“…Sex is a question of biologically determined male and female, gender of socially determined masculinity and femininity. The dominant conception of masculinity in U.S. culture asserts that men are naturally competitive and aggressive, and that being a ‘real man’ means struggling for control, conquest, and domination. A man looks at the world, sees what he wants, and takes it. This is sometimes labeled ‘toxic masculinity,’ which implies it is an aberration from some ‘normal’ masculinity. But this understanding of masculinity-as-seeking-dominance is the default setting for most males growing up in patriarchy, especially through the glorification of aggression in the military, sports, and business.
“All that definitional work [Jensen continues] is necessary to explain why I am not cisgender. As a male human, this patriarchal conception of masculinity is not my ‘chosen’ identity, nor do I believe it is my fate. As a short, skinny, effeminate child … I never felt very masculine. As an adult with feminist politics, I reject and struggle to overcome the masculinity norms in patriarchy. If we were someday to transcend patriarchy, would I feel more ‘like a man’? That would depend on how the term was defined, but in the world in which I live, I refuse to embrace the patriarchal gender identity handed to me….
“So [Jensen concludes], I’m not cisgender and I’m not transgender. I am not gender fluid, non-binary, or multi-gender. I self-identify as an adult biological XY male who rejects patriarchal gender norms and works from a radical feminist perspective to eliminate patriarchy….”
While it has some problematic moments, I think Jensen’s essay offers a small but useful addition to the ongoing debate about the term “cisgender.” If you haven’t been following that debate, some have argued that “cisgender” is analogous to the introduction of “heterosexual” as the opposite of “homosexual”; similarly, “cisgender” can help non-trans people realize the extent to which they have the privilege of not having to articulate their gender; therefore it is a necessary term. Arguments against the term include the possibility that setting up such a strong distinction between transgender and cisgender may actually work against a widespread acceptance of transgender as normal; others claim that transgender and cisgender are Western cultural concepts that don’t apply cross-culturally (e.g., Native Americans who reject the identification of the Two-Spirit tradition with transgender).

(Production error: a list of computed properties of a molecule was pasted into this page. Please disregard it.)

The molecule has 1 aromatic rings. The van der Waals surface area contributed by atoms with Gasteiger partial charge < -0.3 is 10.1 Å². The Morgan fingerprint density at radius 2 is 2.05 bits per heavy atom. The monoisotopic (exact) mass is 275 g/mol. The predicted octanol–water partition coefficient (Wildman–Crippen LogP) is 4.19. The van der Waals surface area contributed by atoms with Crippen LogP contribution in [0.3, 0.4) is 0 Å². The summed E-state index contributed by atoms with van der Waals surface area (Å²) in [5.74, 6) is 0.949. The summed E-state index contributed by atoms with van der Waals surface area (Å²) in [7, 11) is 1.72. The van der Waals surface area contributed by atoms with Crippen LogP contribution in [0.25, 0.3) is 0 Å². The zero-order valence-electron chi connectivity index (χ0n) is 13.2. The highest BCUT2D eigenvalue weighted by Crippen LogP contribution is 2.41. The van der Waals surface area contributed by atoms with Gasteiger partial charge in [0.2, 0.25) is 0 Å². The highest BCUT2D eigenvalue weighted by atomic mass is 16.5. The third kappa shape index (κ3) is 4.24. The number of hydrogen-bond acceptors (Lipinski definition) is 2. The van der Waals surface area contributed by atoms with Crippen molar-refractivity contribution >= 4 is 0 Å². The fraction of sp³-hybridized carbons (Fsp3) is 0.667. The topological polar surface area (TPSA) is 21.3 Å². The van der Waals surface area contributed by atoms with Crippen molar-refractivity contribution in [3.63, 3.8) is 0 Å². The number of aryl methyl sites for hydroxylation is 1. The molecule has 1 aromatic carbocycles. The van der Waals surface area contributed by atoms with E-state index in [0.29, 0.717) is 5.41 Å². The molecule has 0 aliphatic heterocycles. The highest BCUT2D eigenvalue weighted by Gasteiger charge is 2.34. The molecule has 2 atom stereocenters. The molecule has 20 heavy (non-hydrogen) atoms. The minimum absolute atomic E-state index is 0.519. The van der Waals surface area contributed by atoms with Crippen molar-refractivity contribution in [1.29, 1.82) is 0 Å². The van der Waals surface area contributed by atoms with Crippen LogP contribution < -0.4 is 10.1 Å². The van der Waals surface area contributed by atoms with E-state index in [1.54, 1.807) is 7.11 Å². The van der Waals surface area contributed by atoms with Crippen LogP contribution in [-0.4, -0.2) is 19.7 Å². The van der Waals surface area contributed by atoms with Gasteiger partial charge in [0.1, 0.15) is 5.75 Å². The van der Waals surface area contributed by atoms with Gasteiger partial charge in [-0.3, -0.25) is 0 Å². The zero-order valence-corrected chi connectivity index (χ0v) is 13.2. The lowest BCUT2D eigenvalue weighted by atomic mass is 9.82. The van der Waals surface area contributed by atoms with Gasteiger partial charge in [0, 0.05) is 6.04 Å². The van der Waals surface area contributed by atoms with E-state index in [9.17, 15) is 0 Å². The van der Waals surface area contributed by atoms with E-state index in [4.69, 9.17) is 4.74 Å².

What Jensen offers to this debate is his personal experience of gender. He does not see himself as typically masculine; therefore, he does not see that his biological sex matches society’s expectations about the gender role he should take on. Yet he does not consider himself transgender, either. There’s an argument to be made that Jensen has cisgender privilege because he’s non-trans, and thus the term is useful; however, I’m not convinced that biological men and boys who are not masculine, but also non-trans, get the same level of privilege as a stereotypically masculine biological male since (depending on how effeminate you are) a straight non-trans non-masculine man will tend to experience some level of bullying and teasing.
The word “cisgender” is not going to go away, and I feel it remains useful in some settings. What Jensen makes me realize is that we should be careful in how we use the term: we shouldn’t use the term “cisgender” in such a way that it reinforces gender stereotypes. For example, we wouldn’t want to reinforce gender stereotypes of masculinity by grouping Robert Jensen together with Donald Trump under the rubric “cisgender men”; Trump is constantly enacting stereotypes of a hyper-masculine gender role (marrying a woman much younger than he, asserting his virility in various ways, putting success above everything else, etc.); Jensen is taking on a significantly different gender role.
So I’ll continue to use “cisgender” as a term for larger groups of people. But I’m going to be disinclined to apply it to a individuals, aware of its cultural assumptions, and careful not to turn it into yet another binary division.
Overwork and health issues have kept me away from this blog for a couple of weeks, but I now bring you an important scholarly article just in time for Halloween.
Back in 2015, two scholars published a peer-reviewed article in the academic journal GeoHumanities titled “The Perilous Whiteness of Pumpkins.” From the abstract: “Pumpkins in popular culture also reveal contemporary racial and class coding of rural versus urban places.” In other words, according to the authors, rural working class white folks dig pumpkins; urban middle class non-white folks, not so much; furthermore, this difference can lead to riots.
This could have been an interesting article, except I got lost in jargon-filled prose like this: “Spaces where actual pumpkins reside differ from spaces in which metaphorical pumpkins are segregated in the social landscape of modern U.S. cultures.” I’m honestly not sure just what that means, although maybe I just don’t get the jargon of the interdisciplinary study of geography and humanities.